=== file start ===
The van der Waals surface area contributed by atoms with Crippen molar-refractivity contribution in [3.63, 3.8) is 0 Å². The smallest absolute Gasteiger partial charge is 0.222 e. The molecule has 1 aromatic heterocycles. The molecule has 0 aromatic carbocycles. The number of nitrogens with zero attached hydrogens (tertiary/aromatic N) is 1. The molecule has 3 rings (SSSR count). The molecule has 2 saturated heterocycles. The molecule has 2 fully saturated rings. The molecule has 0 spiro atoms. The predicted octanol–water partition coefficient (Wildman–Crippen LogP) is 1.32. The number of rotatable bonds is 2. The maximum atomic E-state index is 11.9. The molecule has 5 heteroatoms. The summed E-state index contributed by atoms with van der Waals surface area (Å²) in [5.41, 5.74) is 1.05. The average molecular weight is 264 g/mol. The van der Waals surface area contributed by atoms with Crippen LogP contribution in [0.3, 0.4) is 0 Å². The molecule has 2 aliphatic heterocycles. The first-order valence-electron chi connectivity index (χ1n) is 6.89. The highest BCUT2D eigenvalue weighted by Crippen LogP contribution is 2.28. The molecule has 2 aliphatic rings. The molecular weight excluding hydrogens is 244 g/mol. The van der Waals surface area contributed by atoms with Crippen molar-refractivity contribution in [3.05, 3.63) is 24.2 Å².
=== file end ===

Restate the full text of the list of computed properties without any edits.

The van der Waals surface area contributed by atoms with Crippen molar-refractivity contribution in [3.63, 3.8) is 0 Å². The smallest absolute Gasteiger partial charge is 0.222 e. The molecule has 1 aromatic heterocycles. The molecule has 0 aromatic carbocycles. The number of nitrogens with zero attached hydrogens (tertiary/aromatic N) is 1. The molecule has 3 rings (SSSR count). The molecule has 2 saturated heterocycles. The molecule has 2 fully saturated rings. The molecule has 0 spiro atoms. The predicted octanol–water partition coefficient (Wildman–Crippen LogP) is 1.32. The number of rotatable bonds is 2. The maximum atomic E-state index is 11.9. The molecule has 5 heteroatoms. The summed E-state index contributed by atoms with van der Waals surface area (Å²) in [5.41, 5.74) is 1.05. The average molecular weight is 264 g/mol. The van der Waals surface area contributed by atoms with Crippen LogP contribution in [0.3, 0.4) is 0 Å². The molecule has 2 aliphatic heterocycles. The first-order valence-electron chi connectivity index (χ1n) is 6.89. The highest BCUT2D eigenvalue weighted by Crippen LogP contribution is 2.28. The molecule has 2 aliphatic rings. The molecular weight excluding hydrogens is 244 g/mol. The van der Waals surface area contributed by atoms with Crippen molar-refractivity contribution in [3.05, 3.63) is 24.2 Å².